The 411 on FOMO

FOMO: Real Effects of This Social Anxiety

While the Fear of Missing Out (FOMO) disorder is often regarded with a bit of skepticism, it is a very real branch of social anxiety that can impact your health and happiness. Here, local licensed professional counselor, Julie Brown, shares her thoughts and insightful advice for identifying and dealing with FOMO.

by Katie Faulkner

Upset confused african woman holding cellphone having problem with mobile phone, frustrated angry mixed race girl reading bad news in message looking at smartphone annoyed by spam or missed call

What Is FOMO?

The dictionary defines FOMO as, “anxiety that an exciting or interesting event may currently be happening elsewhere, often aroused by posts seen on a social media website.” Brown takes it a bit further saying that, “This type of anxiety is nothing new. That feeling of being out of the loop has been around for generations. It’s just exacerbated by all kinds of technology now. Everything from text messages to Facebook to the television can cause you to feel like you’re missing out.”

How Can I Recognize FOMO?

As Brown explains, the list of symptoms for FOMO is very similar to other anxiety disorders. Some items on the list of symptoms include:

  • Feeling “revved up” or constantly worried
  • Indecisiveness
  • Fear of making the wrong choice
  • Restlessness
  • Difficulty concentrating
  • Difficulty handling uncertainty
  • Sweating
  • Fear of committing to plans
  • Digestive issues

In addition to these, people with FOMO are more likely to spend an excessive amount of time on their personal electronic devices– cellphones, tablets, or laptops – mostly, checking social media sites. However, Brown explains that even just texting or emailing can contribute. “Anything that keeps your mind constantly connected to other people’s polished versions of what you could be doing can lead to feelings of anxiety. You can spin out about what could be or should be instead of what is occurring in the moment,” she says.

Another indicator would be if you become overly irritated, anxious, or even physically uncomfortable when you can’t access your phone or communicate with your friends for a period of time.

Personal temperament is something we often judge harshly in ourselves, but being self-aware, forgiving, and accepting of your predisposition can go a long way to take that burden off your shoulders, reduce your stress, and hopefully lessen FOMO’s effects on you.”

Julie L. Brown


How is FOMO Expressed?

Often people with FOMO fall into one of two camps: overcommitters or commitment-phobes. The first tend to say yes to every invite, overcommitting their time to different plans to the point that they can’t spend quality time anywhere. Sometimes they overcommit so much that they are physically incapable of attending everything they’ve promised to, which can contribute to their anxiety.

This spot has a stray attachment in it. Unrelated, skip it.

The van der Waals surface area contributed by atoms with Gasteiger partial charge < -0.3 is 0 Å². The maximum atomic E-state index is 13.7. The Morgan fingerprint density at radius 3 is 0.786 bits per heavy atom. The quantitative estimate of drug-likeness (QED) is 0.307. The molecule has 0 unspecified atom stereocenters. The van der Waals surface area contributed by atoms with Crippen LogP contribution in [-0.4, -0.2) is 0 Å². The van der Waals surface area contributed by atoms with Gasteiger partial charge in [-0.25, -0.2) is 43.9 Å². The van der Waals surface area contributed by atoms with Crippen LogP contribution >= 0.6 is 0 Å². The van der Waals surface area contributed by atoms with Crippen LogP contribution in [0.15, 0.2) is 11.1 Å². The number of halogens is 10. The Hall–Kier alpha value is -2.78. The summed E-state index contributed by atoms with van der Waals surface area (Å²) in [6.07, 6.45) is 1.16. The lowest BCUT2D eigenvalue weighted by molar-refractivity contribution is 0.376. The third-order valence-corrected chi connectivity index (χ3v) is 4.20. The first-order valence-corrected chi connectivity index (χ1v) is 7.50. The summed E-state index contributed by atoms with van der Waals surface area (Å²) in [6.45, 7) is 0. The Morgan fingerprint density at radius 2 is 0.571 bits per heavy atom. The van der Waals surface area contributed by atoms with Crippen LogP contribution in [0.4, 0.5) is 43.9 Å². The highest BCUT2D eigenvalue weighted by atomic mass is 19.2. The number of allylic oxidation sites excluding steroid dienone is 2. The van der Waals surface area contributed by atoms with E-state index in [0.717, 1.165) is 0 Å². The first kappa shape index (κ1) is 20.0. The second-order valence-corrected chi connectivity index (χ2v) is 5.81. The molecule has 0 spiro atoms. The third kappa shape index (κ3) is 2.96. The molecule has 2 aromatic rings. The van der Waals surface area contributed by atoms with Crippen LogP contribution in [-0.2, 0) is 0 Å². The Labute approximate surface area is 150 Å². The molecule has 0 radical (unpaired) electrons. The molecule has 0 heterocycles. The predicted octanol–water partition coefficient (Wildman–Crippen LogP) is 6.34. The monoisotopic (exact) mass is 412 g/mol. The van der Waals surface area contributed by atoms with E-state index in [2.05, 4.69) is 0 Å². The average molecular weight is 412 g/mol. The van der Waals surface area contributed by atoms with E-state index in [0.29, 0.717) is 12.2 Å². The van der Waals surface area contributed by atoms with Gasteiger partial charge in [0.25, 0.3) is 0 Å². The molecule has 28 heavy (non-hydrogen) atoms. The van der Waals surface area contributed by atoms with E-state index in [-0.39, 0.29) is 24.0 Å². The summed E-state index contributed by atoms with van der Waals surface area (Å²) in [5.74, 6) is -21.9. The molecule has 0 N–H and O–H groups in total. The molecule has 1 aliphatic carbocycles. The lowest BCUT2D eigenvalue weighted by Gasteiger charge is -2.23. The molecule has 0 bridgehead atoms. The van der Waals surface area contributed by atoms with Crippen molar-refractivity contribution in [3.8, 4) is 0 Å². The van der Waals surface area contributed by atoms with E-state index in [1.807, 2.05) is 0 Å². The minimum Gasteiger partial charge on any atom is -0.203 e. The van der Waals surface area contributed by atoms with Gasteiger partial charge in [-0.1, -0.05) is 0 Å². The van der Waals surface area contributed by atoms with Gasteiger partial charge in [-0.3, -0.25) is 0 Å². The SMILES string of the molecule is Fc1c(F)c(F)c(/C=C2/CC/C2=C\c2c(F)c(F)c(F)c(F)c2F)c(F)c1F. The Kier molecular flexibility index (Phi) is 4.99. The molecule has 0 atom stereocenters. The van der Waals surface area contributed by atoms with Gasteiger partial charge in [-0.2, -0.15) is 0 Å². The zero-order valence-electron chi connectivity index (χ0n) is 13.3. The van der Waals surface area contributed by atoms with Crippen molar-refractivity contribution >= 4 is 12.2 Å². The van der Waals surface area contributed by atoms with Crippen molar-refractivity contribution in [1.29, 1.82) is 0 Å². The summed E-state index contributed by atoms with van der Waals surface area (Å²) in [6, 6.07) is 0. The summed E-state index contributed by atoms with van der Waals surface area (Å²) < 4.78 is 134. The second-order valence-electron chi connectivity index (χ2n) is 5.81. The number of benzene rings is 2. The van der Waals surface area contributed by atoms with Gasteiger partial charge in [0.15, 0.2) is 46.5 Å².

The second group tends to avoid committing to any plans in case something better presents itself. They often fear making the wrong choice, and can actually end up with little-to-no plans, leading to loneliness and exacerbated anxiety.

Julie L. Brown Licensed Professional Counselor, Co- Founder and Teacher, Center for Mindful Living chattanooga

Julie L. Brown Licensed Professional Counselor, Co- Founder and Teacher, Center for Mindful Living

What Fuels FOMO?

We know that social media and constant connection to technology can aggravate FOMO. But Brown says there are plenty of other, lesser acknowledged, triggers to this anxiety. “Medications, diet, light exposure, perspective, and even temperament are all contributors to anxiety,” Brown says. She explains that some people are just more inclined to have anxious tendencies. “Personal temperament is something we often judge harshly in ourselves, but being self-aware, forgiving, and accepting of your predisposition can go a long way to take that burden off your shoulders, reduce your stress, and hopefully lessen FOMO’s effects on you.”

What Are Recommended Prevention & Treatment Methods?

When it comes to dealing with FOMO, or any type of mental health issue, Brown says she encourages self-compassion first and foremost. “I’m also a huge advocate of mindfulness and meditation,” she says. Taking the time to listen to your own body and your mind’s needs gives you the opportunity to choose a self-soothing option like taking a breath, going for a walk, listening to music, or talking to a trusted friend. “Anxiety is linked to depression and loneliness. So the worst thing you can do is not reach out to someone. You should seek things that are naturally therapeutic to you, or if you feel your case warrants it, find a therapist – they’re trained to help you,” Brown says. She also emphasizes that looking outward for validation is a path to disappointment.

Brown reminds us that total body wellness is the key to combating FOMO, along with other mental health issues. “Make sure you get enough sleep, and that you’re eating healthy foods, getting outside and getting plenty of light exposure, and exercising regularly. Your diet, environment, activity level, and medications play a huge role in how you feel!”

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